"Buenos dias", "buenas noches" -- this was the first words in a foreign language I heard in my life, as a three-year old boy growing up in developing post-war Western Germany, where the first gastarbeiters had arrived from Spain. Fascinated by the strange sounds, I tried to get to know some more languages, the only opportunity being TV courses of English and French -- there was no foreign language education for pre-teen school children in Germany yet in those days. Read more
To find some answers Tim Machan explores the language's present and past, and looks ahead to its futures among the one and a half billion people who speak it. His search is fascinating and important, for definitions of English have influenced education and law in many countries and helped shape the identities of those who live in them.
This volume provides a new perspective on the evolution of the special language of medicine, based on the electronic corpus of Early Modern English Medical Texts, containing over two million words of medical writing from 1500 to 1700.
Speech is the principal supporting medium of language. In this book
Pierre-Yves Oudeyer considers how spoken language first emerged. He
presents an original and integrated view of the interactions between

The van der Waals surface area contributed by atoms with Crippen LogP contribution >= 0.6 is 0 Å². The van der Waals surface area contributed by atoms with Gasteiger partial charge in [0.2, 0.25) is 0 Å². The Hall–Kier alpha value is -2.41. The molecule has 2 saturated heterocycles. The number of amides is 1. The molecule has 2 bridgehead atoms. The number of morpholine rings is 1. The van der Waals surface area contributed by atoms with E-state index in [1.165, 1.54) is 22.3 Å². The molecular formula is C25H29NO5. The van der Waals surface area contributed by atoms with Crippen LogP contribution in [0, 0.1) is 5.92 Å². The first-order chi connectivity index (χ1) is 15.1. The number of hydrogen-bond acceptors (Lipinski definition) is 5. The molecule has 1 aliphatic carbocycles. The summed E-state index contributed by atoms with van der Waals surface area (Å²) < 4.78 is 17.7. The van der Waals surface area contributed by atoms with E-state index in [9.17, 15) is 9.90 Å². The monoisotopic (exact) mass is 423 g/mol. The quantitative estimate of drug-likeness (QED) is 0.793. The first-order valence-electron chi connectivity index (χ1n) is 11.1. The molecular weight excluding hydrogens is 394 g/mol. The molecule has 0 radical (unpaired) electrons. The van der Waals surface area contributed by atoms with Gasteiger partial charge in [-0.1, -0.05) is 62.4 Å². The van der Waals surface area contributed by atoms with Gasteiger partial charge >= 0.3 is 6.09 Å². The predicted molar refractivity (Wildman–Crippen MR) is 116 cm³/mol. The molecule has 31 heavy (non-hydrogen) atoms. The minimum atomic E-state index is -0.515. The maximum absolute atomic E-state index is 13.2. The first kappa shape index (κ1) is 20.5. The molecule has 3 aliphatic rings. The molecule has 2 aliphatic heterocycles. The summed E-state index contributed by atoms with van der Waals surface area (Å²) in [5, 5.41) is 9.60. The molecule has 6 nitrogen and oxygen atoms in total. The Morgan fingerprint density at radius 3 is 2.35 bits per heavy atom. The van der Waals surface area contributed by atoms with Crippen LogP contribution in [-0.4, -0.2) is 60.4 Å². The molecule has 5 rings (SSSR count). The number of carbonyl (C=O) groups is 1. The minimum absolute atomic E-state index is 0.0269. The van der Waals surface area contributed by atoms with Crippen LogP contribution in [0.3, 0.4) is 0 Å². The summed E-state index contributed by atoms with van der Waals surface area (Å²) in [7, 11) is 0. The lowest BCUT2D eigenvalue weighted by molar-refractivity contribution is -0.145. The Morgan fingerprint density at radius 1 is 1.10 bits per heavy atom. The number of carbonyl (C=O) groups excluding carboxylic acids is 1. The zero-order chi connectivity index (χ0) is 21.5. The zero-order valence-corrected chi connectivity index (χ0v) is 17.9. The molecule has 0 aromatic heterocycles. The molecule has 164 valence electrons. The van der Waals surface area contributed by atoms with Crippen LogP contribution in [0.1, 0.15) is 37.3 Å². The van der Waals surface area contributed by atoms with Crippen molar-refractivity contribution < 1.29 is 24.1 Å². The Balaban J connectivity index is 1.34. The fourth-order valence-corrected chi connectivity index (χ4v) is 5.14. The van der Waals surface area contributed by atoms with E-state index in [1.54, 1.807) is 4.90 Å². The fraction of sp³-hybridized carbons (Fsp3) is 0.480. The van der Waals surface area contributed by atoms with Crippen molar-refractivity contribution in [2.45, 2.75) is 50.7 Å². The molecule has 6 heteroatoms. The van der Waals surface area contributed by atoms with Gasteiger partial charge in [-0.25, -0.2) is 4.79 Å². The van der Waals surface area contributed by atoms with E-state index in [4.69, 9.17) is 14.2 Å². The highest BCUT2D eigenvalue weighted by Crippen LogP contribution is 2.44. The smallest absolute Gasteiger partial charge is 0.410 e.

self-organization and natural selection, reformulates questions about the
origins of speech, and puts forward what at first sight appears to be a
startling proposal - that speech can be spontaneously generated by the
coupling of evolutionarily simple neural structures connecting perception
He explores this hypothesis by constructing a computational system to model
the effects of linking auditory and vocal motor neural nets. He shows that
a population of agents which used holistic and unarticulated vocalizations
at the outset are inexorably led to a state in which their vocalizations
have become discrete, combinatorial, and categorized in the same way by all
group members. Furthermore, the simple syntactic rules that have emerged to
regulate the combinations of sounds exhibit the fundamental properties of
modern human speech systems.